"Statement coverage is the weakest measure of code coverage"

Kay Schluehr kay.schluehr at
Mon Oct 29 05:36:21 CET 2007

On Oct 29, 4:15 am, Ben Finney <bignose+hates-s... at>
> Kay Schluehr <kay.schlu... at> writes:
> > I used to write once a coverage tool ( maybe I can factor this out
> > of my tool suite some time )
> That'd be wonderful. I'd like to see comparisons between different
> test-coverage tools, just as we have the different but comparable
> 'pyflakes' and 'pylint' code inspection tools.
> > Given it's nature it might act transformative. So a statement:
> > if a and b:
> >     BLOCK
> > can be transformed into
> > if a:
> >     if b:
> >         BLOCK
> I don't see that this actually helps in the cases described in the
> original post. The lack of coverage checking isn't "are both sides of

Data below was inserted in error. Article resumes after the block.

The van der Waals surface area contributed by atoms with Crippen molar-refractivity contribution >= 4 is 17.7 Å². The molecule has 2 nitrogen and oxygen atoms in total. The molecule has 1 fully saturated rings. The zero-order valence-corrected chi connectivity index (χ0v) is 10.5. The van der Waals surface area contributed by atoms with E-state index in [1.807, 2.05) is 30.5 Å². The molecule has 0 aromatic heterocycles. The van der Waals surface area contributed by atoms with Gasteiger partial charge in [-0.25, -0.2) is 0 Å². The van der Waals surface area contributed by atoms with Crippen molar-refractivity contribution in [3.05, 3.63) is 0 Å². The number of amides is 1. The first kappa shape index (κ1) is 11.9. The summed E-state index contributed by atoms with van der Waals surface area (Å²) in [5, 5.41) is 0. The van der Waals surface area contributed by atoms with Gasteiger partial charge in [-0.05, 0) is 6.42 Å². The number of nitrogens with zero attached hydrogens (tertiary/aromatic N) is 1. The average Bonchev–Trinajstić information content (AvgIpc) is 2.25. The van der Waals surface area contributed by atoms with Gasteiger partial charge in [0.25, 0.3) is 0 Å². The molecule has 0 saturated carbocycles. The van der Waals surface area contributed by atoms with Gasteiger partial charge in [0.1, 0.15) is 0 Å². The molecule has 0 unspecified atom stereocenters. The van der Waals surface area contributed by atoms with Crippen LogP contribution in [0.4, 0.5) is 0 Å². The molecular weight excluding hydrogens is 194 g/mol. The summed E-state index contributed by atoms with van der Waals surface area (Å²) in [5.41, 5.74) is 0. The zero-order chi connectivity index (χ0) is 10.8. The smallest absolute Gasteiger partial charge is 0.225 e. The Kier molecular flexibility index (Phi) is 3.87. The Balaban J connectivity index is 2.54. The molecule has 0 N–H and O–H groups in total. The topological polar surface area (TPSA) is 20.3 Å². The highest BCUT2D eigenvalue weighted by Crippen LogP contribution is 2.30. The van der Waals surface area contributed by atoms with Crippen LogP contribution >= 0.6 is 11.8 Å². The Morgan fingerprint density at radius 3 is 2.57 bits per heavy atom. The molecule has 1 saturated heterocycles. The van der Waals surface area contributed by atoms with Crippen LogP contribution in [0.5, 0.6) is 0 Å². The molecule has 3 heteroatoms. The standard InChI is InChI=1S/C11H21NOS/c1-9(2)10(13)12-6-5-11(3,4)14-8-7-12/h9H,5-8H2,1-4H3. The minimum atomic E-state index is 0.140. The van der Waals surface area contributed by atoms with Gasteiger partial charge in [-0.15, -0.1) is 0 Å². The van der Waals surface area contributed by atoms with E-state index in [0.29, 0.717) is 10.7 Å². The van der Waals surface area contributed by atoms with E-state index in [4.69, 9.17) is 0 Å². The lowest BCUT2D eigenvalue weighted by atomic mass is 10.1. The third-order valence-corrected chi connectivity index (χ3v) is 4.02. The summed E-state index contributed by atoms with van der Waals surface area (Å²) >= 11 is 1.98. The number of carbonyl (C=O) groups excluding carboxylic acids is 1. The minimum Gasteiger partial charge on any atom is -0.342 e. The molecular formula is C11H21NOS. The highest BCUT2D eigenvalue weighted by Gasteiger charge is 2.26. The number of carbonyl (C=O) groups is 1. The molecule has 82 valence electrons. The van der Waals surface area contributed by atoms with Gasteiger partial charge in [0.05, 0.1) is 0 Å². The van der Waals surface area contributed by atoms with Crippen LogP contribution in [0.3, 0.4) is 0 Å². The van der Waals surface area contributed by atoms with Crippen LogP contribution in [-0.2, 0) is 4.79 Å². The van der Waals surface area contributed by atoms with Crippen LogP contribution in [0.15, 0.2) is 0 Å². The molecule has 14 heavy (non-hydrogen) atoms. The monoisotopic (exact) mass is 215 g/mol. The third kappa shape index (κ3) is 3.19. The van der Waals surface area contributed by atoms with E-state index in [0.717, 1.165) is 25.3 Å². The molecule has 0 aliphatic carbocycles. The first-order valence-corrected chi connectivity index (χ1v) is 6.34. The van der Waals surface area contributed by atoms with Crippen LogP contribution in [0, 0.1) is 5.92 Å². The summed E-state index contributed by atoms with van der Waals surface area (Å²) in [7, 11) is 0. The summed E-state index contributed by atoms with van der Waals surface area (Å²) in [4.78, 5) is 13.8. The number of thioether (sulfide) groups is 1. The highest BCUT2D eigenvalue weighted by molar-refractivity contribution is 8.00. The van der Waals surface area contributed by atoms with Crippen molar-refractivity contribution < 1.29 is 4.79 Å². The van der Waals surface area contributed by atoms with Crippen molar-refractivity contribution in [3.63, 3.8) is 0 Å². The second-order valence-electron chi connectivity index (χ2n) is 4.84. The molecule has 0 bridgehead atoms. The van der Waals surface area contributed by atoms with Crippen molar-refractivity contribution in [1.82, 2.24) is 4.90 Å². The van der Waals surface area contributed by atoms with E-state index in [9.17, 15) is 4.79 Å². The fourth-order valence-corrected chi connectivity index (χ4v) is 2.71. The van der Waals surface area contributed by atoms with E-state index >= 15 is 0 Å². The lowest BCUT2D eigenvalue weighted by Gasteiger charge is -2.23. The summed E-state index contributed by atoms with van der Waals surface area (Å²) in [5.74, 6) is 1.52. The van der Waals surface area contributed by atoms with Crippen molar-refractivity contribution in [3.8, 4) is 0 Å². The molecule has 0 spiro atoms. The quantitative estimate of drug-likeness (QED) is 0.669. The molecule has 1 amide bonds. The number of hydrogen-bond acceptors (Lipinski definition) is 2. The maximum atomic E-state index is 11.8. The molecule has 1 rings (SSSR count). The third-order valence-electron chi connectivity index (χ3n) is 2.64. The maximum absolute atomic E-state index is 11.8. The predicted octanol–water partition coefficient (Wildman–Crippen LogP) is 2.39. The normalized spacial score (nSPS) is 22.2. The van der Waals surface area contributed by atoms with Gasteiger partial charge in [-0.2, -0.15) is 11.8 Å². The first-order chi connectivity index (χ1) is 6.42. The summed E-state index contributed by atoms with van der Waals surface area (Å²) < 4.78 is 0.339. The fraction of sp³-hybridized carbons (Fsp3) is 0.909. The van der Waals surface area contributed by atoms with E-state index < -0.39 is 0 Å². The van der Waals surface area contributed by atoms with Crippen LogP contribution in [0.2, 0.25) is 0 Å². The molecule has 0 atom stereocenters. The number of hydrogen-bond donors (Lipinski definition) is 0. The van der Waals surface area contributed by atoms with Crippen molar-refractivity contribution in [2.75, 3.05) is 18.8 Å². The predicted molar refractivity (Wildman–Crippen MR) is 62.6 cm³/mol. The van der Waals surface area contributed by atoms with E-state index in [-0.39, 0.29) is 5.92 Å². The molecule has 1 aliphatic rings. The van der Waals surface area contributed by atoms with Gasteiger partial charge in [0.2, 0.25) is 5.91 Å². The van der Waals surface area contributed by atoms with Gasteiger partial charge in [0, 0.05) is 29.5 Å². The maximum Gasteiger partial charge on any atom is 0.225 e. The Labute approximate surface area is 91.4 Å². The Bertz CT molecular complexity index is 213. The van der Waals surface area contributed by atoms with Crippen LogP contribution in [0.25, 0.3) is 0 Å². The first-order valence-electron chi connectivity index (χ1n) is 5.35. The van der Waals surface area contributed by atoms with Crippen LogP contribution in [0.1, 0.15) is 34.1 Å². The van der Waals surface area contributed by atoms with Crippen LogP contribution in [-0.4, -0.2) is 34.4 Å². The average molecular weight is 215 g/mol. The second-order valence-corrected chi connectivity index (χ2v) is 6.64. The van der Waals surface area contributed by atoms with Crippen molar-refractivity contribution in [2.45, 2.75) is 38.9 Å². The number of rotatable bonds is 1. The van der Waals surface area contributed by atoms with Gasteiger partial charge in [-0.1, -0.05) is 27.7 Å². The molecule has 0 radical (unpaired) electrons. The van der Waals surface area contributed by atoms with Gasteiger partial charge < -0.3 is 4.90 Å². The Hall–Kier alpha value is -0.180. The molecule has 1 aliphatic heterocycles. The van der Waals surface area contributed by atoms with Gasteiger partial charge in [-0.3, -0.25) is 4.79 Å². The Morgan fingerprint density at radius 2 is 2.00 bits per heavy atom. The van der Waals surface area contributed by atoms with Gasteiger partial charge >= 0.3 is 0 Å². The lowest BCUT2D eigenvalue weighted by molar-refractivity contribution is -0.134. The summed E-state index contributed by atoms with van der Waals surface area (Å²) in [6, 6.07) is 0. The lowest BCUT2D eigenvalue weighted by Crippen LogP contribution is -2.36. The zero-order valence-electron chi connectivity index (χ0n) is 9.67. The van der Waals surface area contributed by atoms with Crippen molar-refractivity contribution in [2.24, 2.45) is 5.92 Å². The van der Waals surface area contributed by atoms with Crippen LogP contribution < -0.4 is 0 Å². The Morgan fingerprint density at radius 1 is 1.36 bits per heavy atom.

> an 'and' or 'or' expression evaluated", since that's the job of the
> language runtime, and is outside the scope of our unit test.
> what needs to be tested is "do the tests execute both the 'true' and
> 'false' branches of this 'if' statement", or "do the tests exercise
> the 'no iterations' case for this loop", et cetera. That is, whether
> all the functional branches are exercised by tests, not whether the
> language is parsed correctly.

You are right. I re-read my coverage tool documentation and found also
the correct expansion for the statement

if a and b:

which is:

if a:
    if b:

This will cover all relevant traces. The general idea still holds.

Note I would like to see some kind of requirement specification ( a
PEP style document ) of different coverage purposes and also a test
harness. I'm all for advancing Python and improve the code base not
just accidentally. Something in the way of an MVC framework was nice
in addition which implements UI functions independently s.t. the basic
coverage functionality can be factored out into components and
improved separately. I do not think it's a good idea to have 10
coverage tools that handle presentation differently.

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